• A legalization program would raise the “wage floor” for all workers—particularly in industries where large numbers of easily-exploited, low-wage, and undocumented immigrants currently work.18

To learn more about the national effort for comprehensive immigration reform, visit http://reformimmigrationforamerica.org/


1. Henry J. Kaiser Family Foundation, Immigrants’ Health Coverage and Health Reform: Key Questions and Answers 2 (2009), available at http://www.kff.org/healthreform/upload/7982.pdf (citing Capps, R., “Health-Care Access for US Immigrants,” National Center on Immigrant Integration Policy, Migration Policy Institute, presentation at Grantmakers in Health Conference, New Orleans, March 19, 2009).

2. Id. at 2 (citing Passel, J. and D. Cohn, Pew Hispanic Center, “A Portrait of Unauthorized Immigrants in the United States,” April 14, 2009).


4. Henry J. Kaiser Family Foundation, supra fn i, at 2.

5. U.S. Census Bureau News, Census Bureau Data Show Characteristics of the U.S. Foreign-Born Population, Press Release (Feb. 19, 2009), available at http://www.census.gov/Press-Release/www/releases/archives/american_community_survey_acs/013308.html.

6. Immigration Policy Center, Immigrant Women in the United States: A Demographic Portrait 5-6 (2006), available at http://immigration.server263.com/images/File/specialreport/Immigrant%20Women%20(IPC%202006).pdf.

7. See id.

8. Drum Major Institute, Fact Sheet: Immigrants’ Economic Contributions (2009) (citing White House Council of Economic Advisors, Immigration’s Economic Impact (2007)), http://www.drummajorinstitute.org/library/report.php?ID=104.

9. Id.

10. One America, Immigrants in the Military—Fact Sheet (2009), available at http://www.weareoneamerica.org/immigrants-military-fact-sheet. xi Public Policy Institute of California, Just the Facts: Immigrants and Education (2008), http://www.ppic.org/content/pubs/jtf/JTF_ImmigrantsEducationJTF.pdf.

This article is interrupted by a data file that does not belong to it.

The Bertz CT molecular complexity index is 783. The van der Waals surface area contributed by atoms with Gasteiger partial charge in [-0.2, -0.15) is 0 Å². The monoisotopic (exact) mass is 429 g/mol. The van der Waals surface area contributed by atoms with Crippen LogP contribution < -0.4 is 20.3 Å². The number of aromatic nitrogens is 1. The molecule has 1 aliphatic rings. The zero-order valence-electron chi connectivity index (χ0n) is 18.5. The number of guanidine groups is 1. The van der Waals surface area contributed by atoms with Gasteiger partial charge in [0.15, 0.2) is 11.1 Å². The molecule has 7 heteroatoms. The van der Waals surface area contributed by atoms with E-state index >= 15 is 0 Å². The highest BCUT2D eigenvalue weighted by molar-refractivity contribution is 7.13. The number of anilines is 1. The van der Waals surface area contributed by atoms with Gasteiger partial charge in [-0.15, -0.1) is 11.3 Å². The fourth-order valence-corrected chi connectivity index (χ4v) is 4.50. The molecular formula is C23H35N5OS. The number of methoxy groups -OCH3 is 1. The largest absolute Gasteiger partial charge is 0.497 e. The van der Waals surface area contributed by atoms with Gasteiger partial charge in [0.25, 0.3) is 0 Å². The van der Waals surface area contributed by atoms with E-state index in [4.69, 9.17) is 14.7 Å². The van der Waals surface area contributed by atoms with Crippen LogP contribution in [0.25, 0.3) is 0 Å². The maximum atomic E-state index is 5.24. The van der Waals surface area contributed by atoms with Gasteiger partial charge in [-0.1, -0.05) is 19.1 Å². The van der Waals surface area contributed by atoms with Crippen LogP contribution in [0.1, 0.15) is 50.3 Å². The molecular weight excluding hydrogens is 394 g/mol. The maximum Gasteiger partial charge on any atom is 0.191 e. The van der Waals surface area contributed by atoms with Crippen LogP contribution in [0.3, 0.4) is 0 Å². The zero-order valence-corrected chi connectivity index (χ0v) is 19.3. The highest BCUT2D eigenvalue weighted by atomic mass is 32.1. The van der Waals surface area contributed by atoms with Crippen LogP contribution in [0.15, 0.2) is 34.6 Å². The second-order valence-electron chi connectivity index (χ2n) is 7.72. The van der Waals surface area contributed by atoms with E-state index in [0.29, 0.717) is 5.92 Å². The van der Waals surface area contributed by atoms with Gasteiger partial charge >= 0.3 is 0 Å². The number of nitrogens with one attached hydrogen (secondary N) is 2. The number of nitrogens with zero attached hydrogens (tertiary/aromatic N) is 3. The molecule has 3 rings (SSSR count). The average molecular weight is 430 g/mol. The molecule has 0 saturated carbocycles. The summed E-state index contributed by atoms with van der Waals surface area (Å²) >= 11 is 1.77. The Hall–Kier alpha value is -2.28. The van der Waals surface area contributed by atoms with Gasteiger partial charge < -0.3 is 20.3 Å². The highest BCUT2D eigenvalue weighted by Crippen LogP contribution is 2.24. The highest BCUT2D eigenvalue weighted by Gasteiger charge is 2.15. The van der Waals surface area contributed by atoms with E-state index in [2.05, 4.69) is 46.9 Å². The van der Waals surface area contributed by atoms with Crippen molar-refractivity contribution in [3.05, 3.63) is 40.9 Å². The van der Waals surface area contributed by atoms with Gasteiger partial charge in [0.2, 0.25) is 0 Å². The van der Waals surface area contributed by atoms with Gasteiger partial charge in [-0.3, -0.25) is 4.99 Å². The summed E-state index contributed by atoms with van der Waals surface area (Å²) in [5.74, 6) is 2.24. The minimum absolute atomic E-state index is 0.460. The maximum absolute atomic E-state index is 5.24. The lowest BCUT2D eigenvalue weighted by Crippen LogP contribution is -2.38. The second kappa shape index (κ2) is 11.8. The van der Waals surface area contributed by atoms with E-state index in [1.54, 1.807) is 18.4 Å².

11. See Immigration Policy Center, Family Immigration: Repairing Our Broken Immigration System (2010), http://www.immigrationpolicy.org/just-facts/family-immigration-repairing-our-broken-immigration-system.

13. Amnesty International USA, Jailed Without Justice: Immigration Detention in the USA (2009), available at http://www.amnestyusa.org/immigration-detention/immigrant-detention-report/page.do?id=1641033.

14. Kate Thomas, “Wake-up Call: Abuse of Hispanic Workers Will Continue Without Immigration Reform” (April 21, 2009), http://www.seiu.org/2009/04/wake-up-call-abuse-of-hispanics-workers-will-continue-without-immigration-reform.php.

15. Dr. Raul Hinojosa-Ojeda, Center for American Progress & Immigration Policy Center, Raising the Floor for American Workers: The Economic Benefits of Comprehensive Immigration Reform 1 (2010), available at http://immigrationpolicy.org/special-reports/raising-floor- american-workers.

16. Id. at 13.

17. Id.

18. Id.